>>> perf record python np_where.py
>>> perf report

Overhead  Command  Shared Object                                Symbol                              
  68,50%  python   multiarray.cpython-36m-x86_64-linux-gnu.so   [.] PyArray_Where
   8,96%  python   [unknown]                                    [k] 0xffffffff8140290c
   1,57%  python   mtrand.cpython-36m-x86_64-linux-gnu.so       [.] rk_random

As we can see, the lion's share of the time is spent in PyArray_Where - about 69%. The unknown symbol is a kernel function (as matter of fact clear_page) - I run without root privileges so the symbol is not resolved.

And for pandas we get (see Appendix B for code):

>>> perf record python pd_mask.py
>>> perf report

Overhead  Command  Shared Object                                Symbol                                                                                               
  37,12%  python   interpreter.cpython-36m-x86_64-linux-gnu.so  [.] vm_engine_iter_task
  23,36%  python   libc-2.23.so                                 [.] __memmove_ssse3_back
  19,78%  python   [unknown]                                    [k] 0xffffffff8140290c
   3,32%  python   umath.cpython-36m-x86_64-linux-gnu.so        [.] DOUBLE_isnan
   1,48%  python   umath.cpython-36m-x86_64-linux-gnu.so        [.] BOOL_logical_not

Quite a different situation:

  • pandas doesn't use PyArray_Where under the hood - the most prominent time-consumer is vm_engine_iter_task, which is numexpr-functionality.
  • there is some heavy memory-copying going on - __memmove_ssse3_back uses about 25% of time! Probably some of the kernel's functions are also connected to memory-accesses.

Actually, pandas-0.19 used PyArray_Where under the hood, for the older version the perf-report would look like:

Overhead  Command        Shared Object                     Symbol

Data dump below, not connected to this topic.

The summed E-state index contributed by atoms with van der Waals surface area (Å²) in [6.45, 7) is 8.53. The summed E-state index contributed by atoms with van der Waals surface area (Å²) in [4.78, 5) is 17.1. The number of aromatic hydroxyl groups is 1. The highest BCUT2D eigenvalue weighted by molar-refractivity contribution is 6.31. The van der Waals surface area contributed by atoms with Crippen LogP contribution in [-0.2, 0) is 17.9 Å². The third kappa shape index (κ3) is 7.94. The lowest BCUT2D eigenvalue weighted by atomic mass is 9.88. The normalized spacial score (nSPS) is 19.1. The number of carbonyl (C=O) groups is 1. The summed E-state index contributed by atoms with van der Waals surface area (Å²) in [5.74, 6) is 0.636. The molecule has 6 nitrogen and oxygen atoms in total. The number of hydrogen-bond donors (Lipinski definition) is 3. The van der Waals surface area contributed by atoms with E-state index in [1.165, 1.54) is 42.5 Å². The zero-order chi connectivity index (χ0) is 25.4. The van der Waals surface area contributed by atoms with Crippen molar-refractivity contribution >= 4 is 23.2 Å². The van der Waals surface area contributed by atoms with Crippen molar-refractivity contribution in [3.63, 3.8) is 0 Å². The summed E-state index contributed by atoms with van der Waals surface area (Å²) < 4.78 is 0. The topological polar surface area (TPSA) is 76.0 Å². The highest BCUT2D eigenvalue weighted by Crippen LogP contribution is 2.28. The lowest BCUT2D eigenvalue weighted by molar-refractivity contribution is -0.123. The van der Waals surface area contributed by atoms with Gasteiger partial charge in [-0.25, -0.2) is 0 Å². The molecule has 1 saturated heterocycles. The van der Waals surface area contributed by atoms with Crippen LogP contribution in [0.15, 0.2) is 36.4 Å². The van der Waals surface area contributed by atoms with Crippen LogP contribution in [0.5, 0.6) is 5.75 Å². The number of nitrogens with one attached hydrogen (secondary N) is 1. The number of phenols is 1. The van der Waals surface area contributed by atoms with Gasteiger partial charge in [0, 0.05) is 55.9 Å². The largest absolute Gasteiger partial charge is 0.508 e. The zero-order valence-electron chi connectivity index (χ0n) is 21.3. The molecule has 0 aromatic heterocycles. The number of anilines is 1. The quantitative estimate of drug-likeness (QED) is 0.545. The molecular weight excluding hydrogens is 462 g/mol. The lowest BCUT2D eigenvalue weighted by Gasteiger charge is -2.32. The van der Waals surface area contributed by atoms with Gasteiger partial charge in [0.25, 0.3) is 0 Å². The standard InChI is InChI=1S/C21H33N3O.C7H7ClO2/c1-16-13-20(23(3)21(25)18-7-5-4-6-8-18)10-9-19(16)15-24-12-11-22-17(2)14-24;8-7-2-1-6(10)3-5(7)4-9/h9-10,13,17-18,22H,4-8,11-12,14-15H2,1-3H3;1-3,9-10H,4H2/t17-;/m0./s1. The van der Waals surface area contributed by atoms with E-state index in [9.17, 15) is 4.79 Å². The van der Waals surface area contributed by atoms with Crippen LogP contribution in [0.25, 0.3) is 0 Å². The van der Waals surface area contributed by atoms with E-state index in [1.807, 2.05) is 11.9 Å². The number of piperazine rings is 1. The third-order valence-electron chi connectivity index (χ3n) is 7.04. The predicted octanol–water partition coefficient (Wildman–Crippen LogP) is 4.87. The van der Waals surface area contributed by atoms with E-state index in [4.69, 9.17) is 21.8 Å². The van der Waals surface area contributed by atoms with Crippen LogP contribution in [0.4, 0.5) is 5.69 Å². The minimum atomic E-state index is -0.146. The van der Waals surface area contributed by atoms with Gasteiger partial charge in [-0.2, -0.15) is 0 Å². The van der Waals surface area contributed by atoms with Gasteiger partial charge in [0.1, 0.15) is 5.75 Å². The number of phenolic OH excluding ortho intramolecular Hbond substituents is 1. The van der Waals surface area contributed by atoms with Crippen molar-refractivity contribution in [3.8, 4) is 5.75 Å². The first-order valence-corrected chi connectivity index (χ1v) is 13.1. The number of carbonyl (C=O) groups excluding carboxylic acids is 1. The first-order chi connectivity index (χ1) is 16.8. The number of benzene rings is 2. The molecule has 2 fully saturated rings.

32,42%  python         multiarray.so                     [.] PyArray_Where
  30,25%  python         libc-2.23.so                      [.] __memmove_ssse3_back
  21,31%  python         [kernel.kallsyms]                 [k] clear_page
   1,72%  python         [kernel.kallsyms]                 [k] __schedule

So basically it would use np.where under the hood + some overhead (all above data-copying, see __memmove_ssse3_back) back then.

I see no scenario where pandas could become faster than numpy in pandas' version 0.19 - it just adds overhead to numpy's functionality. Pandas' version 0.23.3 is an entirely different story - here numexpr-module is used, it is very possible that there are scenarios for which pandas' version is (at least slightly) faster.

I'm not sure this memory-copying is really called for/necessary - maybe one even could call it performance-bug, but I just don't know enough to be certain.

We could help pandas not to copy, by peeling away some indirections (passing np.array instead of pd.Series). For example:

%timeit df[0].mask(mask.values > 0.5, twice.values)
# 75.7 ms ± 1.5 ms per loop (mean ± std. dev. of 7 runs, 10 loops each)

Now, pandas is only 25% slower. The perf says:

Overhead  Command  Shared Object                                Symbol                                                                                                
  50,81%  python   interpreter.cpython-36m-x86_64-linux-gnu.so  [.] vm_engine_iter_task
  14,12%  python   [unknown]                                    [k] 0xffffffff8140290c
   9,93%  python   libc-2.23.so                                 [.] __memmove_ssse3_back
   4,61%  python   umath.cpython-36m-x86_64-linux-gnu.so        [.] DOUBLE_isnan
   2,01%  python   umath.cpython-36m-x86_64-linux-gnu.so        [.] BOOL_logical_not